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Sleep, Health and SocietyFrom Aetiology to Public Health$
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Francesco P. Cappuccio, Michelle A. Miller, and Steven W. Lockley

Print publication date: 2010

Print ISBN-13: 9780199566594

Published to Oxford Scholarship Online: January 2011

DOI: 10.1093/acprof:oso/9780199566594.001.0001

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PRINTED FROM OXFORD SCHOLARSHIP ONLINE (www.oxfordscholarship.com). (c) Copyright Oxford University Press, 2020. All Rights Reserved. An individual user may print out a PDF of a single chapter of a monograph in OSO for personal use. date: 21 January 2020

Sleep and death

Sleep and death

Chapter:
(p.50) Chapter 4 Sleep and death
Source:
Sleep, Health and Society
Author(s):

J.E. Ferrie

M. Kivimäki

M. Shipley

Publisher:
Oxford University Press
DOI:10.1093/acprof:oso/9780199566594.003.0004

This chapter examines epidemiological evidence on associations between sleep and death in adults. It includes coverage of associations between sleep duration and mortality. Additional sections document evidence on associations with premature death for seven of the eight categories of sleep disorders included in the International Classification of Sleep Disorders: insomnia, parasomnia, hypersomnia, sleep-related breathing disorder, sleep-related movement disorder, circadian rhythm sleep disorder, and other sleep disorders. The chapter concludes with a brief discussion of the implications of these findings for health policy and health promotion. Consistent evidence suggests an increased risk of mortality at both the short and long ends of the sleep duration distribution, with evidence accumulating that the highest risk is among the long sleepers. However, debate remains with regard to the ‘independent’ contribution of sleep itself to premature death. In population health terms fatal accidents resulting from excessive daytime sleepiness or fatigue are probably the most serious sleep-related public health problems.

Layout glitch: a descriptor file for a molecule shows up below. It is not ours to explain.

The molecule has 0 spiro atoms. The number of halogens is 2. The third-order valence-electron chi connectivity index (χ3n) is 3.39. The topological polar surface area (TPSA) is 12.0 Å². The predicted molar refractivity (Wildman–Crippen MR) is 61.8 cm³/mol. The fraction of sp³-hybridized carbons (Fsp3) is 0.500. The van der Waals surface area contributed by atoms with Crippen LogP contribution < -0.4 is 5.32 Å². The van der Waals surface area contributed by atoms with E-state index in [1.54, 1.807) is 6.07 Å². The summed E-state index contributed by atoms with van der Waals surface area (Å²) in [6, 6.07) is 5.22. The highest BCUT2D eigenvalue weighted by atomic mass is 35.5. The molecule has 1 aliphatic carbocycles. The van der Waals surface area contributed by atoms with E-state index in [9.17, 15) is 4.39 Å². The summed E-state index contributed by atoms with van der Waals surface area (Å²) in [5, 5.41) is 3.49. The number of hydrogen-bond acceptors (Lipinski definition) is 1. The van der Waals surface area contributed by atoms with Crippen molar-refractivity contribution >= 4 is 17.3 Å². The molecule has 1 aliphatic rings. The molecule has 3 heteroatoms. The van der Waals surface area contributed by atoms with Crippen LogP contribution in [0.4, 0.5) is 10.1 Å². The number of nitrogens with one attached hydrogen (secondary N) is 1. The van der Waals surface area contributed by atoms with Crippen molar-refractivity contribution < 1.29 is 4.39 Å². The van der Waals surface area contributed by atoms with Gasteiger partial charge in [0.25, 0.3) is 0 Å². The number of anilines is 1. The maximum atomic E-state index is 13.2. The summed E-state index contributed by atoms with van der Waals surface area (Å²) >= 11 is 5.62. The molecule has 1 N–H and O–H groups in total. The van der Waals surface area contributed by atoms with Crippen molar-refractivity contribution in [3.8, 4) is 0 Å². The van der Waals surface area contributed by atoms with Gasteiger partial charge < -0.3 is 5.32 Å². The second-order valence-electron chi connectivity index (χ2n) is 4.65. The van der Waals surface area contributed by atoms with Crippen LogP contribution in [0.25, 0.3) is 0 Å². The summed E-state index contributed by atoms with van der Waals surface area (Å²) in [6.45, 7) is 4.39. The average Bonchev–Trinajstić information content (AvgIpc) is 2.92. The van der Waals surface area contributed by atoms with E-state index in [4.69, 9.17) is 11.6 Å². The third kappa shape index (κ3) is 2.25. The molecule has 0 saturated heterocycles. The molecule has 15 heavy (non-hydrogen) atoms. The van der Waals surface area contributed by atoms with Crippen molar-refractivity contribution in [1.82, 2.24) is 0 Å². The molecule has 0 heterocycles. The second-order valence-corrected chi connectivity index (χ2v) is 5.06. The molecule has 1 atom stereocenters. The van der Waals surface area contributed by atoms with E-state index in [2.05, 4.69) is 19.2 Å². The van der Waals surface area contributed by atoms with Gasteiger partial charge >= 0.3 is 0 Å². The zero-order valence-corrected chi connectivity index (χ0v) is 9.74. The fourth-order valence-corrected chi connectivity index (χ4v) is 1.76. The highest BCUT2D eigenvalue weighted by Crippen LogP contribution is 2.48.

Keywords:   sleep duration, sleep disorders, sleep-related diseases, mortality, fatal accidents

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